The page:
Research released in 2014 revealed an enormous 80% of areas in Northern Ireland have no specialist perinatal mental health services and specialist mother and baby units do not exist in the whole of Ireland. These holes have vital effects for the well-being of women and their families.
Maternal mental illness is frequent, affecting over 10% of new mothers. A new Confidential Inquiry into Maternal Deaths reports prompts us to remember that it can also be life-threatening, with suicide a leading cause of maternal death.
As well as devastating consequences to the woman, illnesses left untreated can have harmful effects on child development and long-term consequences.
A lot of these issues can be avoided if maternal mental health problems are recognized early and treated effectively, but unfortunately too many women still do not receive the care they require.
Additionally, there is a heavy economic cost of perinatal mental illness to public services and the society.
Research released in 2014 illustrates the long-term consequences to society of perinatal mental illness are over £8 billion for each annual group of births in the UK.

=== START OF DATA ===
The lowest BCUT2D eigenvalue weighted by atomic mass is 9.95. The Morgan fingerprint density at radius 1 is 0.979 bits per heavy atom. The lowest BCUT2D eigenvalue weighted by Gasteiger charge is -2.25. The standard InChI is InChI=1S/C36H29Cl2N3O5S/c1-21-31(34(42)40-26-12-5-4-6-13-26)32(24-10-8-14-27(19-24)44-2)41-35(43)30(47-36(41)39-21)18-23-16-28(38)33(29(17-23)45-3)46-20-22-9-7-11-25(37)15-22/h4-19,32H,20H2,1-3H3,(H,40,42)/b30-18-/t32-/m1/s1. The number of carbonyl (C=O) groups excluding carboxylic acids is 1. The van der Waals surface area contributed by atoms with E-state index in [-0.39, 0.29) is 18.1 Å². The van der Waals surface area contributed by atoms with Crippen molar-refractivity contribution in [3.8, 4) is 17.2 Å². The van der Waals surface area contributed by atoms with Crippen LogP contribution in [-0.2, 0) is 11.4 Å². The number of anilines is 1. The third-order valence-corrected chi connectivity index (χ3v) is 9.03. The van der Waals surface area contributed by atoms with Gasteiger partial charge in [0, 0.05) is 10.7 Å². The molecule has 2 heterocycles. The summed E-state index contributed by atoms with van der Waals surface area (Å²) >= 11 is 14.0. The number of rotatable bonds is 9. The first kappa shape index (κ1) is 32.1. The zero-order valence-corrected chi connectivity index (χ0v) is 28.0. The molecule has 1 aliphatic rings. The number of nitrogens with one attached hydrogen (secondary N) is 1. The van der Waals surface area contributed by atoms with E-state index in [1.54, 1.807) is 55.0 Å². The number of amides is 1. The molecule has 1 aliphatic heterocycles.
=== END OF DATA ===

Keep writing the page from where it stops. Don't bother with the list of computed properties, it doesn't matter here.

Almost three-quarters of this cost come from the adverse effects of perinatal mental illness on the child.
Scottish, English and Welsh governments are currently actively responding to fill the holes in perinatal mental health services.
In Northern Ireland, there is the necessity and the opportunity to proceed one step further by coming up with a strategy to make sure that women across the entire nation have adequate access to high-quality, safe care.
The extensive scientific proof, as well as guidance from Nice and Sign demonstrates that this will have to include a new inpatient mother and baby unit and specialist perinatal community teams.
The Northern Ireland Executive should address the present lack of provision and set aside dedicated funds.
The negative impacts of perinatal mental health problems – both economic and human – are too serious to ignore.